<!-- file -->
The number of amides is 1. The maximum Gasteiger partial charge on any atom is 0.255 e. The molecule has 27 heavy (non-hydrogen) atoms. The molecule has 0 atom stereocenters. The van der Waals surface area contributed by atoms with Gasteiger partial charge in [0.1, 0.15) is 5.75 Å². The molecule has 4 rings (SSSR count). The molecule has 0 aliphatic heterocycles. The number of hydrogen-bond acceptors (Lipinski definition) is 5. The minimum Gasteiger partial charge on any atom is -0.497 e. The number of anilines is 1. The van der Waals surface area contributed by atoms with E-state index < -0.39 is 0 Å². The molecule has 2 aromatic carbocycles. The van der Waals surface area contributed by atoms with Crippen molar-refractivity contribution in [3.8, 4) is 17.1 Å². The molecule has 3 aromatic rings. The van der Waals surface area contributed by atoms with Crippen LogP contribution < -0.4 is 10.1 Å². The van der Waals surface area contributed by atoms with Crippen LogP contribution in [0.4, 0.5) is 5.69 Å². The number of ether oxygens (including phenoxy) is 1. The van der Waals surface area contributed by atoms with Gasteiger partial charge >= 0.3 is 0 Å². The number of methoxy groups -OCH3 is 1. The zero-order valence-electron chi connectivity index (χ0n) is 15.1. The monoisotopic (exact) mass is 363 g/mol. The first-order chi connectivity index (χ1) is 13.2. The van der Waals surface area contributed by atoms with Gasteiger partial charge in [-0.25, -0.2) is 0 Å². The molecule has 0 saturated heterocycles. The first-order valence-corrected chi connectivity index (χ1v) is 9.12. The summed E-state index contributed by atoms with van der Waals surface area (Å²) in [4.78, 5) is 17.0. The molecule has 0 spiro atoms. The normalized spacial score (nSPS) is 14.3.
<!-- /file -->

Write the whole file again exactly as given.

The number of amides is 1. The maximum Gasteiger partial charge on any atom is 0.255 e. The molecule has 27 heavy (non-hydrogen) atoms. The molecule has 0 atom stereocenters. The van der Waals surface area contributed by atoms with Gasteiger partial charge in [0.1, 0.15) is 5.75 Å². The molecule has 4 rings (SSSR count). The molecule has 0 aliphatic heterocycles. The number of hydrogen-bond acceptors (Lipinski definition) is 5. The minimum Gasteiger partial charge on any atom is -0.497 e. The number of anilines is 1. The van der Waals surface area contributed by atoms with E-state index < -0.39 is 0 Å². The molecule has 2 aromatic carbocycles. The van der Waals surface area contributed by atoms with Crippen molar-refractivity contribution in [3.8, 4) is 17.1 Å². The molecule has 3 aromatic rings. The van der Waals surface area contributed by atoms with Crippen LogP contribution < -0.4 is 10.1 Å². The van der Waals surface area contributed by atoms with Crippen LogP contribution in [0.4, 0.5) is 5.69 Å². The number of ether oxygens (including phenoxy) is 1. The van der Waals surface area contributed by atoms with Gasteiger partial charge >= 0.3 is 0 Å². The number of methoxy groups -OCH3 is 1. The zero-order valence-electron chi connectivity index (χ0n) is 15.1. The monoisotopic (exact) mass is 363 g/mol. The first-order chi connectivity index (χ1) is 13.2. The van der Waals surface area contributed by atoms with Gasteiger partial charge in [-0.25, -0.2) is 0 Å². The molecule has 0 saturated heterocycles. The first-order valence-corrected chi connectivity index (χ1v) is 9.12. The summed E-state index contributed by atoms with van der Waals surface area (Å²) in [4.78, 5) is 17.0. The molecule has 0 spiro atoms. The normalized spacial score (nSPS) is 14.3.